"Low-context people include Americans, Germans, Swiss, Scandinavians, and other northern Europeans; they compartmentalize their personal relationships, their work, and many aspects of day-to-day life. Consequently, each time they interact with others they need detailed background information. The French are much higher on the context scale than either the Germans or the Americans. This difference can affect virtually every situation and every relationship in which the members of these two opposite traditions find themselves."

Here's a nifty chart7 the Halls' have created to describe some of the predictable patterns between cultures with differing time systems:
do one thing at a time do many things at once
concentrate on the job are highly distractable and subject to interruptions
take time commitments (deadlines, schedules) seriously consider an objective to be achieved, if possible
are low-context and need information are high-context and already have information
are committed to the job are committed to people and human relationships
adhere religiously to plans change plans often and easily
are concerned about not disturbing others; follow rules of privacy and consideration are more concerned with those who are closely related (family, friends, close business associates) than with privacy
show great respect for private property; seldom borrow or lend borrow and lend things often and easily
emphasize promptness base promptness on the relationship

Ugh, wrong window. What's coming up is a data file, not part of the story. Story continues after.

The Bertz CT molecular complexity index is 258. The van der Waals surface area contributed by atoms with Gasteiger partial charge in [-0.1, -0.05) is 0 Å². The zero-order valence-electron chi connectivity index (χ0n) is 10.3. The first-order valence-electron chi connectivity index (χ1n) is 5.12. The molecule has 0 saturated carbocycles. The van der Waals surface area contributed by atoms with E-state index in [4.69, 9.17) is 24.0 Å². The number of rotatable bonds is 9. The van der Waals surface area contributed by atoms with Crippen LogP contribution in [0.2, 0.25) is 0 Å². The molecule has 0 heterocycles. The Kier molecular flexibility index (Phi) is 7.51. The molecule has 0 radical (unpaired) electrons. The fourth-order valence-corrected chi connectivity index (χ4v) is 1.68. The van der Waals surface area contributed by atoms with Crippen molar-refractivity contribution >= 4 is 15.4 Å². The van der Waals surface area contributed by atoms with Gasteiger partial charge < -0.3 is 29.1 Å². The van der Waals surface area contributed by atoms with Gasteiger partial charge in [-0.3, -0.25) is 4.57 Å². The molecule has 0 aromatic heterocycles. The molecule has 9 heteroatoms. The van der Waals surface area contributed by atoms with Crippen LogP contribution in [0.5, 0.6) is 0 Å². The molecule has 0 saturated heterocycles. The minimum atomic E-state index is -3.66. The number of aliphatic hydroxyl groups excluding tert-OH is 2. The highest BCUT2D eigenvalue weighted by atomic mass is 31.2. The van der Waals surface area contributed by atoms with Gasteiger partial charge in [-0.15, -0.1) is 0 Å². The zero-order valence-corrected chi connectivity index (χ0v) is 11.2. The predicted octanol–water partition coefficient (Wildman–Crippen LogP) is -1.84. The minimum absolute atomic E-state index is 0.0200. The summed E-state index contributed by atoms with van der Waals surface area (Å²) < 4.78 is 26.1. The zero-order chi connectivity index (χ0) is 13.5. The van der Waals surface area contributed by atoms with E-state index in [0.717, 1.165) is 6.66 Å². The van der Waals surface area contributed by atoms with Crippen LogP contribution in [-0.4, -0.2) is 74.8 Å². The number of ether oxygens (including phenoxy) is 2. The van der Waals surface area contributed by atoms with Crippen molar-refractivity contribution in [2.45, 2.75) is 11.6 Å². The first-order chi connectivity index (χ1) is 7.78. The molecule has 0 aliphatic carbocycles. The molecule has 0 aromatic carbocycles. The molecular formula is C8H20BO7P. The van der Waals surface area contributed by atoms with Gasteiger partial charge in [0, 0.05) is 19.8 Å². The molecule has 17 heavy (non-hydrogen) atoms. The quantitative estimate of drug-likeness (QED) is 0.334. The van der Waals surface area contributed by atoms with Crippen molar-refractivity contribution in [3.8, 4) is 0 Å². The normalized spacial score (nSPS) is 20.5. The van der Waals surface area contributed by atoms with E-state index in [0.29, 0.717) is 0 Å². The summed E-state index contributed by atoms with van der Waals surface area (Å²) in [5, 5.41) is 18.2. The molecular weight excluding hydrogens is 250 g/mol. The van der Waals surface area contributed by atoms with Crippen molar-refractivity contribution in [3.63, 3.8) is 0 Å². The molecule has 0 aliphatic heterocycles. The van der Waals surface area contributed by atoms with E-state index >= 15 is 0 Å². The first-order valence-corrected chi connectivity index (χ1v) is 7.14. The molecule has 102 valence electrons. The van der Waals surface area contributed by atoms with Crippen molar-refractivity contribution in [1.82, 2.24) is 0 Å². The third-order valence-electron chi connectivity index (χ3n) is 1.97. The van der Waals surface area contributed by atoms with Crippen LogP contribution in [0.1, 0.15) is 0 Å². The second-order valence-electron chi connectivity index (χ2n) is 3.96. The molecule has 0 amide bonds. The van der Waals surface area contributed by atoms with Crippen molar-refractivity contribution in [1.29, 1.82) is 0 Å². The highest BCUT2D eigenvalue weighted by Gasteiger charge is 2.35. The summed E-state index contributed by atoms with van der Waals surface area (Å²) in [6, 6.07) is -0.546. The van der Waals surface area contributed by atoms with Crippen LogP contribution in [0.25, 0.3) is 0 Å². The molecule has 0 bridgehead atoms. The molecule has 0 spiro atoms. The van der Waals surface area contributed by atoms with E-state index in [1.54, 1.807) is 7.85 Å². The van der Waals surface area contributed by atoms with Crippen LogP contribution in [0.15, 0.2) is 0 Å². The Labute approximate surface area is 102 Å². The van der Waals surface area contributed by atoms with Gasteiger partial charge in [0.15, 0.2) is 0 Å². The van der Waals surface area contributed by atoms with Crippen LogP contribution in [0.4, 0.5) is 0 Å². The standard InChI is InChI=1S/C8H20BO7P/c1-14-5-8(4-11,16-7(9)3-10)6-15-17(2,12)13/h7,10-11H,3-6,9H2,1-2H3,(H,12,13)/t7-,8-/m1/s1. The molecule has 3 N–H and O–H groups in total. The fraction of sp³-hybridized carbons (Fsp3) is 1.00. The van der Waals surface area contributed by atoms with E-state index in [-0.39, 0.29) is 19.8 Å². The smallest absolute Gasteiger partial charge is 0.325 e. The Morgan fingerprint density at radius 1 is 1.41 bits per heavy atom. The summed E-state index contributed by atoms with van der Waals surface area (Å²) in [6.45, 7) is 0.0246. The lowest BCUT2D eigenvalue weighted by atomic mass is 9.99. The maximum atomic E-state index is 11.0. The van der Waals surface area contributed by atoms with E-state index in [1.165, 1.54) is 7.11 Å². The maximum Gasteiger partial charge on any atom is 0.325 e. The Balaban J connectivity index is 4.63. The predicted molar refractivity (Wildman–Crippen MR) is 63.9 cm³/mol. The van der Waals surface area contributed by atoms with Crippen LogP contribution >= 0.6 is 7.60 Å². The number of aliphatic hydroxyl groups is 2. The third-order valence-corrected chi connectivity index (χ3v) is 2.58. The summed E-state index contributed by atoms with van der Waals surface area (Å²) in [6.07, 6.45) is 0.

are accustomed to short-term relationships have strong tendency to build lifetime relationships


"The Hidden Dimension(1966)" was Hall's exploration into the cultural phenomena of space, including the invisable boundaries of territoriality, personal space and the multi-sensory (VAKOG!!) perceptions of space-- the eyes, ears, skin, and nose as distance receptors-- including a few distinctions rarely talked about in NLP. Here are a few of this thoughts on these topics:

Territoriality: "Americans tend to establish places that they label 'mine'-- a cook's feeling about a kitchen or a child's view of her or his bedroom. In Germany this same feeling of territoriality is commonly extended to all possessions... If a German's car is touched, it is as though the individual himself has been touched."

Cultural Orientations Toward Sensory Modalities: "High-context people reject auditory screening and thrive on being open to interruptions and in tune with what goes on around them. Hence, in French and Italian cities, one is periodically and instrusively bombarded by noise."